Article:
This guide covers affiliate marketing, including an introduction to this monetization technique, a review of the most popular implementations of affiliate marketing, and highlights of the top affiliate ad networks.
This guide will be much more useful if you already have your own blog. In case you don’t, check out our post titled “Paytrix Review “.
What Is Affiliate Marketing?
Affiliate marketing has become a massive online industry over the past several years, emerging as both an effective way for marketers to sell their products and services and for publishers to monetize their audiences. Despite the popularity of affiliate marketing, many publishers still aren’t aware of exactly what affiliate marketing is or how it works. In some cases, these publishers are gatekeepers to an audience that could be very effectively monetized through affiliate marketing, meaning that they’re passing up an attractive revenue stream.
What It Is (And What It Isn’t)
At its heart, affiliate marketing is an online version of a sales structure that has been happening offline for decades. In its simplest form, it involves three primary components:
When I was a child, my school would have fundraisers that involved us going door-to-door to sell magazine subscriptions (magazines were glossy, soft-cover publications that would be mailed to a subscriber’s house on a weekly or monthly basis). I didn’t realize it at the time, but I was right in the middle of an affiliate marketing scheme. The magazine companies had products they wanted to sell. Schools had the ability to sell these products. And for every subscription sold, the magazine companies gave a slice of the proceeds to the school. (In this example, there’s actually a secondary later of affiliate marketing; the schools effectively outsource the actual selling to the students, in exchange for prizes that come with meeting certain sales figures.)
Online, affiliate marketing works generally the same way–except that the door-to-door sales approach is replaced by strategies more suited to a digital marketplace. In most instances, the Membro Review process works as follows:
Affiliate marketing is facilitated by “affiliate links” that allow merchants to track where their customers originate. In other words, it’s possible (and actually very simple) to know which revenue came from a specific affiliate and to compensate that affiliate accordingly.
Affiliate Marketing Economics
For publishers, the affiliate marketing revenue equation looks something like this Video Joiner PRO Review (we’ve bolded the factors that are most within your control in optimization efforts):
Visitors x Click Rate (on Affiliate Links) = Referred Visitors
Referred Visitors x Conversion Rate x Average Purchase Price = Referral Revenue
Referral Revenue x Commission % = Affiliate Marketing Revenue
The success of an affiliate marketing strategy depends on how many referrals you’re able to send to merchant sites and how well these referrals convert (hence the bolding of these factors above). The more relevant and appealing the offers you highlight on your site, the higher both your click and conversion rates will likely be. If you’re running a travel blog, you probably don’t want to be featuring affiliate offers for baby products; replacing them with affiliate links to cruise packages would probably result in a higher referral rate.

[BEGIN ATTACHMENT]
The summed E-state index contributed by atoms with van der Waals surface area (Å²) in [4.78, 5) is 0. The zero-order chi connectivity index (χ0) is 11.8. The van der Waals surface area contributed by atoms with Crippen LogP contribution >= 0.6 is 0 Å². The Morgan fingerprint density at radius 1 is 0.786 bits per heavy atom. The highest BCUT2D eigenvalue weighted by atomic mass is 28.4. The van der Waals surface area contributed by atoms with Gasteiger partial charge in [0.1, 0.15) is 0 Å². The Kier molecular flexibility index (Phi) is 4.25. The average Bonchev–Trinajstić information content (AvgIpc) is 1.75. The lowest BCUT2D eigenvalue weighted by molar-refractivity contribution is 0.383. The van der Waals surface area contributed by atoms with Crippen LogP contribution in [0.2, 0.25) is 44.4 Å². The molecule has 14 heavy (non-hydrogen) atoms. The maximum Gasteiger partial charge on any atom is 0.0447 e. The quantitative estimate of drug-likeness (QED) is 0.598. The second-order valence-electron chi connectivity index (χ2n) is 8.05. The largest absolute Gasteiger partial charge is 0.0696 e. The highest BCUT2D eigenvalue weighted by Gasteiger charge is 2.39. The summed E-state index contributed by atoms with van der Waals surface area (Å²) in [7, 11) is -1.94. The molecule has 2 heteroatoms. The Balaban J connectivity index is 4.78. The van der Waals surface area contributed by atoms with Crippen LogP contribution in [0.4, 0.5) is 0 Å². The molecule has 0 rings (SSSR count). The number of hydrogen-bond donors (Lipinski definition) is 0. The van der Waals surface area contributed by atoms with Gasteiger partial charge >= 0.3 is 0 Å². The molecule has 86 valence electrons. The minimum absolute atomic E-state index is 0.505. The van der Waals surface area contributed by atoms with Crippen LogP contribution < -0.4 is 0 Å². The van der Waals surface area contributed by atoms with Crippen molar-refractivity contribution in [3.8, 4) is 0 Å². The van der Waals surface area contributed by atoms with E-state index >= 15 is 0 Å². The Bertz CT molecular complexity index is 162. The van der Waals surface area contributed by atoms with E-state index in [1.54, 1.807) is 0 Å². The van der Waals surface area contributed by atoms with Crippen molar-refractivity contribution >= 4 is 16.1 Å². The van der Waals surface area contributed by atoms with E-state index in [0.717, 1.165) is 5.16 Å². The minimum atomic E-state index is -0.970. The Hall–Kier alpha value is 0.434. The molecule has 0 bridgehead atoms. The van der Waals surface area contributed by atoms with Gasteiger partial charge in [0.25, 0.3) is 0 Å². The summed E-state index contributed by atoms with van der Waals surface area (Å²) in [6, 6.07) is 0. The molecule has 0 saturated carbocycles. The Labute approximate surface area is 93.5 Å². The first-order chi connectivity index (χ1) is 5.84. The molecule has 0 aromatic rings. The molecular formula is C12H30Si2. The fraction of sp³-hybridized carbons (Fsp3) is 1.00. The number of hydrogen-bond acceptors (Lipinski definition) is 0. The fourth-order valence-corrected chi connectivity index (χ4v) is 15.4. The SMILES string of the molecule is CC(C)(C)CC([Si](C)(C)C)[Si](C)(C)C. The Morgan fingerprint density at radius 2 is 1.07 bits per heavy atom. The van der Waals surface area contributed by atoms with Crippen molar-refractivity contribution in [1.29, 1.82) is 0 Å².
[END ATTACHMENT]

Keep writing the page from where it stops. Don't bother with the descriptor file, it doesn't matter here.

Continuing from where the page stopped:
For more, see the next section on Easy Instant Profits Review.
Appeal of Affiliate Marketing (to Advertisers)
Advertisers love affiliate marketing because it involves minimal risk. If a sufficient margin is built in as compensation for the affiliate, it becomes impossible to lose money. That’s because affiliates are generally only paid when a sale is completed (i.e., a lead is converted). Advertisers (or “merchants”) pay nothing for leads that don’t convert.
Compare this to a CPM-based advertising campaign, where an advertiser pays a fixed amount to get a fixed number of ad impressions. (E.g., they may pay $10,000 to have 1 million ads shown on a publisher site, or a $10 CPM.) That campaign may be unsuccessful however if the ad impressions don’t convert into clicks and/or eventual sales.
Under most affiliate marketing arrangements, advertisers only pay for converted leads. There is basically no way they can lose money or get a negative ROI with this marketing method. Each new sale generated may have a thin margin after the affiliate payment is made, but it’s possible to structure in such a way that eliminates the possibility of a loss.
Some merchants will pay for actions that do not involve the transfer of money (i.e., something besides a sale of a product or service). For example, many merchants pay affiliates for referred visitors that ultimately sign up for a newsletter or other free product.
Appeal of Affiliate Marketing (to Publishers)
Affiliate marketing is very appealing to some publishers as well, because it can allow them to make considerably more money than they would under an alternative monetization strategy. Though the specifics of payout arrangements can vary a bit, in general affiliate payments will be significantly larger than the revenue generated from a click under a CPC pricing arrangement (or the effective CPC under a CPM arrangement). For high margin products such as e-books, for which there are no material costs, affiliate margins can be as 50% of the total purchase price. So it’s not unheard of for affiliates to generate $100 or much more from each referral.
To explain this a bit further, let’s consider a real life example. Below is a screenshot from AffiliateTip.com, a popular blog run by affiliate marketing guru Shawn Collins. In his right sidebar, he has a number of affiliate links for products such as HootSuite, Dropbox, and Bluehost:
Alternatively, there could be a traditional 160×600 display ad unit here. From a network, that ad unit might earn the published an effective CPM of $3 or $4. If the optimal affiliate marketing links are used instead, the payout can be much higher.
Let’s assume that the aggregate click rate on this affiliate link section is 1%, that 20% of referred visitors convert, and that the average commission is $10. For every 1,000 visitors:
Of course, the revenue per visitor is highly dependent on the click and conversion rates. But the hypothetical above should illustrate that if you’re able to find quality, relevant affiliate offers, affiliate marketing can be a very attractive monetization opportunity.
Affiliate Marketing In Action